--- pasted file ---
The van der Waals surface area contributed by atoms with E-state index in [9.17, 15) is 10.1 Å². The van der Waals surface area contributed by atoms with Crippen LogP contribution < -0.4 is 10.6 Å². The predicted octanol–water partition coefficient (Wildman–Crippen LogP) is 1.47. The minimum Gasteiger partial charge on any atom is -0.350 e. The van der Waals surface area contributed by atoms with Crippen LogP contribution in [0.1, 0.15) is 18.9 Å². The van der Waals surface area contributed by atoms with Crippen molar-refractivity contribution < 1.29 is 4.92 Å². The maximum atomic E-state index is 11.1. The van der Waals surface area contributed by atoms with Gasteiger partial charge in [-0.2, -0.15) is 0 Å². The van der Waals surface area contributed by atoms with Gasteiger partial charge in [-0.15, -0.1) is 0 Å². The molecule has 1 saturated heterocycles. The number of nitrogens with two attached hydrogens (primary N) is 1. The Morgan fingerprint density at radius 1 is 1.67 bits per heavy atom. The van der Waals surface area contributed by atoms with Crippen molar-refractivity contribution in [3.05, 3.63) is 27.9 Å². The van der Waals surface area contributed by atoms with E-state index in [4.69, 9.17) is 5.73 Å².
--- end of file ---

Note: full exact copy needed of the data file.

The van der Waals surface area contributed by atoms with E-state index in [9.17, 15) is 10.1 Å². The van der Waals surface area contributed by atoms with Crippen LogP contribution < -0.4 is 10.6 Å². The predicted octanol–water partition coefficient (Wildman–Crippen LogP) is 1.47. The minimum Gasteiger partial charge on any atom is -0.350 e. The van der Waals surface area contributed by atoms with Crippen LogP contribution in [0.1, 0.15) is 18.9 Å². The van der Waals surface area contributed by atoms with Crippen molar-refractivity contribution < 1.29 is 4.92 Å². The maximum atomic E-state index is 11.1. The van der Waals surface area contributed by atoms with Gasteiger partial charge in [-0.2, -0.15) is 0 Å². The van der Waals surface area contributed by atoms with Gasteiger partial charge in [-0.15, -0.1) is 0 Å². The molecule has 1 saturated heterocycles. The number of nitrogens with two attached hydrogens (primary N) is 1. The Morgan fingerprint density at radius 1 is 1.67 bits per heavy atom. The van der Waals surface area contributed by atoms with Crippen molar-refractivity contribution in [3.05, 3.63) is 27.9 Å². The van der Waals surface area contributed by atoms with E-state index in [4.69, 9.17) is 5.73 Å².